(Reuters) - Dating app Bumble Trading Inc on Wednesday filed a U.S. lawsuit accusing rival Match Group Inc of fraud and trade secrets theft, escalating a court fight that broke out after failed buyout talks.
Bumble said it was seeking $400 million from Match, which owns popular dating app Tinder, because it obtained sensitive competitive information through deceptive means and has wrongfully disparaged its competitor in the investment market.
The lawsuit, filed in a Texas state court, comes two weeks after Match brought a lawsuit against Bumble alleging intellectual property infringement.
“This lawsuit is a petulant and meritless response to our patent, trademark and trade secret claims,” Match said in a statement. “We obviously think their lawsuit has no substance and look forward to proving that in court.”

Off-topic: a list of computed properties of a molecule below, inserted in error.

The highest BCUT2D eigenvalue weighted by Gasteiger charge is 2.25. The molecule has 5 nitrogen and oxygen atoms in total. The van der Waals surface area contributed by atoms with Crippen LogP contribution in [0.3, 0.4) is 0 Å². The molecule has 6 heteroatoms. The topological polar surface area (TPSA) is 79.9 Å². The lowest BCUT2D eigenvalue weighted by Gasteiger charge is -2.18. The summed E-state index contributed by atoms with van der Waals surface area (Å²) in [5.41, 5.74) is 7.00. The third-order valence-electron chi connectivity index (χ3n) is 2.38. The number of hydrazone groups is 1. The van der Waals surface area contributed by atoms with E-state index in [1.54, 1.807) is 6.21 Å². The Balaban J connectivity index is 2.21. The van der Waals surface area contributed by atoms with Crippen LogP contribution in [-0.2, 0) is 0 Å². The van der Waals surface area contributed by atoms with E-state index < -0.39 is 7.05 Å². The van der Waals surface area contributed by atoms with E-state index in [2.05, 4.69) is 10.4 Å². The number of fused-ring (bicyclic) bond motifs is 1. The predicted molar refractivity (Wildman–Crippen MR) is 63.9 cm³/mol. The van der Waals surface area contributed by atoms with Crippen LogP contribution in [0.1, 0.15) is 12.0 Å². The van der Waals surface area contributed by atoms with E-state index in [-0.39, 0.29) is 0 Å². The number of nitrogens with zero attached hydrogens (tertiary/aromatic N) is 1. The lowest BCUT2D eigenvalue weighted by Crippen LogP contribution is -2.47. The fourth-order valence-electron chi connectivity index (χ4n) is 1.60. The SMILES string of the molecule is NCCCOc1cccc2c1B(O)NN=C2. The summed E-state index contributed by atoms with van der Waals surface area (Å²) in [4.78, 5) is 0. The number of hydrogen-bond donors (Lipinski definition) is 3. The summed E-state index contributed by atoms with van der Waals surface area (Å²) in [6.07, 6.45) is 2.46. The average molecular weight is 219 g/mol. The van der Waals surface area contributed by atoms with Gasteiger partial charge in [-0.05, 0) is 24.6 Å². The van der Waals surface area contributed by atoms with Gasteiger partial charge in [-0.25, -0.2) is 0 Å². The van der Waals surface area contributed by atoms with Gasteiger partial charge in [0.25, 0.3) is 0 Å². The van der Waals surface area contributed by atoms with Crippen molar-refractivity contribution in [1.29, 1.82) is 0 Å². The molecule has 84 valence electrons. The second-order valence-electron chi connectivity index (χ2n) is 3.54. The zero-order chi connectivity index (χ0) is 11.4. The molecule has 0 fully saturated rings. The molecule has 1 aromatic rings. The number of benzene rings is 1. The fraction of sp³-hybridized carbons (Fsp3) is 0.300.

Whitney Wolfe Herd, a co-founder of Tinder, left that company and co-founded Austin, Texas-based Bumble in 2014.
Wolfe Herd sued Tinder that year, alleging her co-founders at that company subjected her to sexual harassment. Tinder parent Match, which denied the allegations, paid about $1 million to settle the dispute.
Both Tinder and Bumble allow users to swipe right or left to signal their interest or lack of it in meeting prospective partners.
Unlike Tinder, conversations on Bumble between heterosexual matches can only be initiated by women.
Dallas based Match made a $450 million offer to acquire Bumble in 2017, according to the lawsuit. Bumble said it turned down the offer, considering it to be a lowball bid.
Negotiations stalled and Match sued Bumble on March 16, alleging patent and trademark infringement, as well as trade secrets misappropriation.
Match said Bumble has sought to mimic Tinder’s functionality “and build a business entirely on a Tinder-clone, distinguished only by Bumble’s women-talk-first marketing strategy.”
Bumble said in Wednesday’s lawsuit that Match’s legal action was a baseless attempt to harm Bumble by scaring away potential investors.
Bumble also said that during the acquisition talks Match induced the production of confidential information solely for “the financial benefit of its dating app businesses.”
Match also owns the dating services OkCupid and Meetic.
Reporting by Jan Wolfe; editing by Susan Thomas and Bill Trott